Russian Market for Fitness Wearables Growing, but Jawbone Dominates
Moscow residents are embracing the trend for wearable fitness trackers, but while there is no shortage of options on the market, there are only a handful of gadgets that Russian consumers trust.
Anton Panteleev, head of PR at electronics chain M-Video, told the Moscow Times that over 85 percent of all sales in the sector come from Jawbone models. Panteleev chalks up the success of these fitness trackers to the company's strong marketing efforts and the attractiveness of the product, which comes in more color options than its competitors.
The dominance of Jawbone in the market is also apparent among customers of the Eldorado electronics chain. Eldorado representative Elena says Jawbone was the "pioneer" of the products in the Russian market, and she attributes the company's popularity in part to its early start here as well as its comprehensive app, which is available for both iOS and Android. The gadget also has a very easy-to-use interface, and includes the fairly innovative "smart alarm," which allows the the device to detect a wearer's sleep cycles to wake him up at the best moment.
According to M-Video, the companies competing in this marketplace are targeting their products for particular audiences. For example, Garmin users tend to be more athletic with a preference for extreme sports; they also like to travel. Jawbone, on the other hand, is the choice for young fashionistas and those who want to incorporate healthy changes into their regular lifestyle. It also tends to appeal to urbanites.
Customer reviews from fitness-gadget.ru and svyaznoy.ru also indicate the popularity of Jawbone. The company's fitness trackers appear as the top choice on the site among reviewed trackers, although they only get 3 out of 5 stars from users. Criticisms include the absence of instructions in Russian, complete reliance on smartphone app for some of the options, crashes after software updates and lack of a water-resistant feature. On the positive side, Jawbone remains top-rated for its design and battery life.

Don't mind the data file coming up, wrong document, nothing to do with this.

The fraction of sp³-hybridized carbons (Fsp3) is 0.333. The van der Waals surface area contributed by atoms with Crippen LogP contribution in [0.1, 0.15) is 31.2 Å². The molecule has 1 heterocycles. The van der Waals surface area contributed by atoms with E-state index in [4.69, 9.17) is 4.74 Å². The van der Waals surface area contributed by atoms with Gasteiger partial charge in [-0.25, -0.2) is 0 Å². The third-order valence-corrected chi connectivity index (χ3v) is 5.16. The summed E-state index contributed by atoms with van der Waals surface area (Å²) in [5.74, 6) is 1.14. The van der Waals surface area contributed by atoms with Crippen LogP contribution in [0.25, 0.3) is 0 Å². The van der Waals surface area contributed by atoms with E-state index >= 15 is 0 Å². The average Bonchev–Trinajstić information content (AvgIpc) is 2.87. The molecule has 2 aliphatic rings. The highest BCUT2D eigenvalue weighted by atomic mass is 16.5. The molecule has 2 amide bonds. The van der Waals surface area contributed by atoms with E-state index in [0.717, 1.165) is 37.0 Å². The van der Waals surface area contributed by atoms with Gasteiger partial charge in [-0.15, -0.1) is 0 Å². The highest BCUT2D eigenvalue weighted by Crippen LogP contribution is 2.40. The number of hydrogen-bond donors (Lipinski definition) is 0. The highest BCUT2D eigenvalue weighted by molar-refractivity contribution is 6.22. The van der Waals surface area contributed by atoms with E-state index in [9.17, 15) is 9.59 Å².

The iHealth wireless activity and sleep tracker is also rated lower for its English-only interface design, a lack of Android platform and problems with the software updates.
Surprisingly, less popular models enjoy higher reviews, including the Prestigio Smart Wrist Pedometer and Fitbug Orb, both of which rated 4 out of 5 on average. Both products are commended for their stylish look, although the Prestigio only comes in black and neither works as a watch.
The long-awaited Nike fitness tracker is rated low on its design. Users have complained about the band catching onto things, easily collecting dirt and lacking versatility (it apparently only looks good with workout clothes).
Statistics provided by M-video and Eldorado show that the most popular trackers at the moment on the Russian market still remain those produced by A-list brands like Jawbone, Samsung and Sony, but lesser known firms are rising up in the charts.
The market is also becoming increasingly more personalized, with a clearer recognition of different physical activities and individual recommendations to users. "It is expected that by the end of the year, all known smartphone issuers will have their own fitness gadgets," said M-Video's Panteleev.
No Tracker? No Problem
There are plenty of digital options for maintaining a healthy lifestyle for those who don't want a fitness tracker monitoring their every movement. Here is a list of some top apps to keep you active, hydrated and healthy.
RunningNike+ Running Club
No matter your opinion of Nike, the Nike+ running app offers a very comprehensive and easy-to-follow interface design. There's no need to swipe through five screens before you start your jog — the "RUN" button is clearly visible. The app also offers several music options, including "other source," so if you are using Spotify to keep you moving at the right pace, there is no clash between the two services. A voiceover will update you on your progress after every kilometer, telling you the time taken and the average pace. The app has both horizontal and vertical orientation, so it's easy to keep an eye on your time and pace whether you are holding your phone in your hand or wearing it on your arm.